Applying to Business School when you’re 30+?
Why does it seem like most top full-time MBA programs focus more on applicants in the 20 – 30 year old age range rather than those who are older? It’s not as if you’re too old to learn, and for many it’s not until later in their careers that they decide to focus of a formalized business education.
To give you a sense of what some of the classroom demographics look like at a few of the world’s leading full-time MBA programs, the average student age for this year’s new class at Harvard is 27, while at Chicago Booth, Kellogg, Columbia, Tuck, Haas, and UT Austin the average is 28. Fuqua comes in with the highest average student age, 29, for a top U.S. program. Although several schools including Wharton, NYU Stern, and Cornell do not release this statistic, the average years of work experience (pre-MBA) for these schools is in the range from 4.6 years (NYU & Booth) to 5 years (Wharton, Tuck, Haas, UT Austin, Fuqua).
And though the average years of work experience for Stanford’s Class of 2014 was at a 10-year-long high, the number fell slightly for the classes of 2015 and 2016, to 4 years. However, the school’s rage for years of work experience spans from 0 – 15 years.
The picture is somewhat different in Europe, where students typically have more years of work experience relative to students in U.S. based program. The average years of work experience at IMD is close to 7 years, 6 years average at Cambridge, 5.8 years average at HEC and Oxford, 5.6 years average at INSEAD and 5.5 years average at LBS.
Most schools do have some more experienced students in their MBA classrooms, including both MIT Sloan and Tuck, which include 37 year olds in their full-time classrooms. UCLA Anderson and Oxford Saïd range even higher, with some students in their 40s. However, the overall bell curve of distribution still centers around students in their mid to late 20s.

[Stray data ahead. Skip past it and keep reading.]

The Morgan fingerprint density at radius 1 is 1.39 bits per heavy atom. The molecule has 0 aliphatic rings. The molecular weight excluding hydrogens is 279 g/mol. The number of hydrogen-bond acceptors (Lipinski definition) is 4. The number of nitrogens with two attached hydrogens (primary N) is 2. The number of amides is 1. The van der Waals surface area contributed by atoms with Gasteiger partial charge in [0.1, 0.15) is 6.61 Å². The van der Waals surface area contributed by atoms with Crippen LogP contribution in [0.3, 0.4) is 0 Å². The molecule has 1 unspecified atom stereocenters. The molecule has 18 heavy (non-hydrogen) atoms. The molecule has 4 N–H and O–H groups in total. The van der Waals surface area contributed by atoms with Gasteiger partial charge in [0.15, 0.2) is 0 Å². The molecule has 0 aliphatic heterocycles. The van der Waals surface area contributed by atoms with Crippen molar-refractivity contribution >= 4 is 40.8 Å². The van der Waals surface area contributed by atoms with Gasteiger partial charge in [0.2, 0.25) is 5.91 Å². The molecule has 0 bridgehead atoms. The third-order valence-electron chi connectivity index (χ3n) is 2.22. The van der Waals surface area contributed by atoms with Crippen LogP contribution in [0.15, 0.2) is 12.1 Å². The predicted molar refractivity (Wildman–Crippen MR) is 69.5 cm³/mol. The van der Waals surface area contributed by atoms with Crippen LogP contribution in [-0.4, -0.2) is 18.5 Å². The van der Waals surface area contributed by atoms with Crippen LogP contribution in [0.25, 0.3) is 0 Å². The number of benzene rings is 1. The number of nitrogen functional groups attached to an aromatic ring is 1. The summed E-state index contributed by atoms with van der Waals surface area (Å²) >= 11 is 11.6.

But admissions committees can recognize talent, and there’s still chances of admission for those more experienced applicants who can demonstrate why they need an MBA, have clear and realistic career goals, strong academics and test scores, a track record of accomplishments, and a strong fit with the institution.
So why do we see so few students in their 30’s in the full-time MBA classroom? Several factors driving this include self-selection, opportunity cost, and the desire for change. For those who are already successful in their careers, having already achieved upper levels of management with high salaries, and with a family, the opportunity cost of a full-time MBA can appear disruptive and unnecessary. Full time MBA programs actually see fewer applications from older applicants because this population is either choosing to forego and MBA, or opting for part-time or Executive MBA style programs. With a few exceptions (HBS, Stanford, and Tuck), all the top schools offer Executive MBA programs, and will often direct more “seasoned” (MBA speak for older) candidates applying to the full-time program towards the school’s EMBA option.
So what are full-time MBA program admissions officers really thinking about when considering the age and profile of applicants?
In particular, top US schools are primarily focused on young and smart candidates who can still be molded, and may be wary of more experienced candidates whose career progress has plateaued and who are hoping an MBA will get them on a stronger track. Older career switchers can also be worrisome when considering career placement, especially when it involves a career change, so admissions will evaluate how realistic are the applicants’ desired career plans. However, admissions committees do consider strong applicants in their 30s with a remarkable track record of success, and who contribute significantly to their organization or community. But the reality is we typically see that the most qualified full-time MBA candidates often apply early in their career, and there’s major competition between the best schools to woo the strongest applicants.